Nursing Clinical Facilitators: Your Responses

Welcome back, sports fans! As you may know, we’re in our (three-week long) halftime break in the ongoing Collective Agreement negotiations between the College Employer Council Wheat Kings and the Ontario Public Service Employees Union (Colleges of Applied Arts and Technology [Academic] Division) Dynamo.

The first half was a rather, um, defensive affair, and the College management team seems to have adopted a strategy reminiscent of last season’s Philadelphia Flyers, in their refusal thus far to negotiate “monetary” issues like salary, benefits (like sick leave) and workload.

In response, as you may know, the Union’s team has requested the introduction of a referee, ideally with the goal of spurring the proceedings on, somewhat.

Granted, the College management team did cap off the first half by introducing one particular strategy that reminds me of a match that I remember seeing in Wisconsin, a couple of years back. That would be the proposal to create a new job category, to do the work of teaching Nursing students in clinical settings – work that is currently done by professors in Nursing programs.

And as my last report indicated, these new Nursing Clinical Facilitators would lack job security and benefits, would potentially be scheduled to teach more hours than full-tie faculty, and would receive no additional money for hours spent preparing or grading.

I’ve had the pleasure of receiving three e-mails in response to my begging last post, and I wanted to devote today’s post to them.

The first response comes from a Nursing prof at a College in Southwestern Ontario. In addition to raising concerns about the effect of Nursing Clinical Facilitators upon the academic standards of degree programs, she also raises an important point of the academic effects of excluding on-site teachers from the students’ classroom experience:

[T]hese facilitators won’t have the same knowledge of the curriculum and therefore won’t be able to integrate all aspects of the curriculum in to the clinical experience.

[As well,] they will be taking away work which we truly love—being in the hospitals with the students and patients.  The College of Nurses expect that nurses are maintaining their competency and being in the hospital allows us to do so.  By taking this away, we may be in jeopardy of losing our competency—something we don’t want to see happen.

We need to make sure that this new classification is not allowed—how can we get this message to all members?

A worthy question indeed. I suppose one possible way would be to click on the button at the bottom of this post, but no doubt there are better ways, as well. I wonder if the College of Nurses of Ontario might also have some opinions about this development, regarding its effects on both students, nurses, and nursing faculty?

Our second response comes from a professor at a different College in Southwestern Ontario. She writes that this kind of parcelling out of work formerly done by Full-time faculty…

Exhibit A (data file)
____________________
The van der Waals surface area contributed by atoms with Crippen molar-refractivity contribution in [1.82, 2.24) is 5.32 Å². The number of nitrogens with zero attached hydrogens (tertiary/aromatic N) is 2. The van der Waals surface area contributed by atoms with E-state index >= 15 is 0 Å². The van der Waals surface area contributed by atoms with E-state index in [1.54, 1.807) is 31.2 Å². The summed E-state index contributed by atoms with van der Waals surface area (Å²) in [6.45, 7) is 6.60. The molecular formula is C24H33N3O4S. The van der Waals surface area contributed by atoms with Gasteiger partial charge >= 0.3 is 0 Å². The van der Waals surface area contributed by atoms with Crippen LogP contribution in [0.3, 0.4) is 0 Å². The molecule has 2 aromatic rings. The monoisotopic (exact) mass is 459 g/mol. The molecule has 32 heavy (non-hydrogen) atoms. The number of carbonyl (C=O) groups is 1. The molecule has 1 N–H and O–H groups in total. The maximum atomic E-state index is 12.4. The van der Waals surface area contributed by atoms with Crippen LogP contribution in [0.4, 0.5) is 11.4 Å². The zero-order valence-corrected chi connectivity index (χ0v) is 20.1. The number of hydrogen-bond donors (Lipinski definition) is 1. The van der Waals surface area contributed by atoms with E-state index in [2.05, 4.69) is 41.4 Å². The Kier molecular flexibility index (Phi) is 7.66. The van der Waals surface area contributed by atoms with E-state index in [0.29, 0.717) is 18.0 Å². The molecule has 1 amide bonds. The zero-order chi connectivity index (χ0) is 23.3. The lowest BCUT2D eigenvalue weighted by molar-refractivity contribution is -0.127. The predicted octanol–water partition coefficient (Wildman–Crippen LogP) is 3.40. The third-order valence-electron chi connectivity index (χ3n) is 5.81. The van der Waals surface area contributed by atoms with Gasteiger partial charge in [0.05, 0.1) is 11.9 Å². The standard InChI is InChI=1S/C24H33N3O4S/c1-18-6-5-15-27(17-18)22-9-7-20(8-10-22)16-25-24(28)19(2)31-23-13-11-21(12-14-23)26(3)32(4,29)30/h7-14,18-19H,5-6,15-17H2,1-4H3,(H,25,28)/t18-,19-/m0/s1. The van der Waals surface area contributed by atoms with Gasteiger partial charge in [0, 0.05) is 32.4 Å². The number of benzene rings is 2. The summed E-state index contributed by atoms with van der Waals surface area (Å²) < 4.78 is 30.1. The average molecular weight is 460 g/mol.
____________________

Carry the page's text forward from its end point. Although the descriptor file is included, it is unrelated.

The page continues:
…is really nothing new…it’s just a new twist on what management has been doing (and frequently getting away with) to not hire full-time faculty. Simply take someone’s full-time position and break it up into smaller pieces and then hire part-time people to fill them. 

Most recently, when a member of our Local Executive left the College, management refused to hire another Full-time faculty member as a replacement. Their argument was: “But [the professor] only taught 2 courses, so we are not going to replace [him/her] with a full-time professor”. In actual fact, the rest of the professor’s teaching load (which had been bought by the Local) was given to part-time/partial load professors. So here comes another grievance.

It’s obviously true that full-time positions have been parcelled out to contract faculty long before Nursing Clinical Facilitators were proposed, but I do think that this represents a very real and dangerous innovation, for two reasons:

a) It narrowly and unreasonably treats only those who teach in classrooms as being “real” professors (with others, whether they teach on-site or in clinical settings or workshops being relegated to the status of “facilitators”), and 

b) The College management’s proposal completely severs the salary of Nursing Clinical Facilitators from academic comparator groups. These employees would be doing the work of Ontario’s full-time faculty (or more), but paid like Ontario’s part-time nurses. 

Both of those points have in common the fact that the College management’s proposal for Nursing Clinical Facilitators deliberately – in its wording and its details – ignores the value of these educators’ experience and expertise as teachers.

Our last response comes, tellingly, from a prospective applicant to a Nursing degree program:

I found your article very intriguing, as I plan on going back to school for nursing and, after the degree, to try to get a job teaching massage (as I am currently an RMT). Are the college teachers not in a union? I don’t understand how they will let this slide, as there isn’t a chance I’d allow that as a full or part time professor/teacher.

Are college teachers in a union? Yes.

Are we united? Time will tell, but letters such as these might have an impact.

Are we a community? I’m hoping so, which is why I invite you to send me your opinions, at


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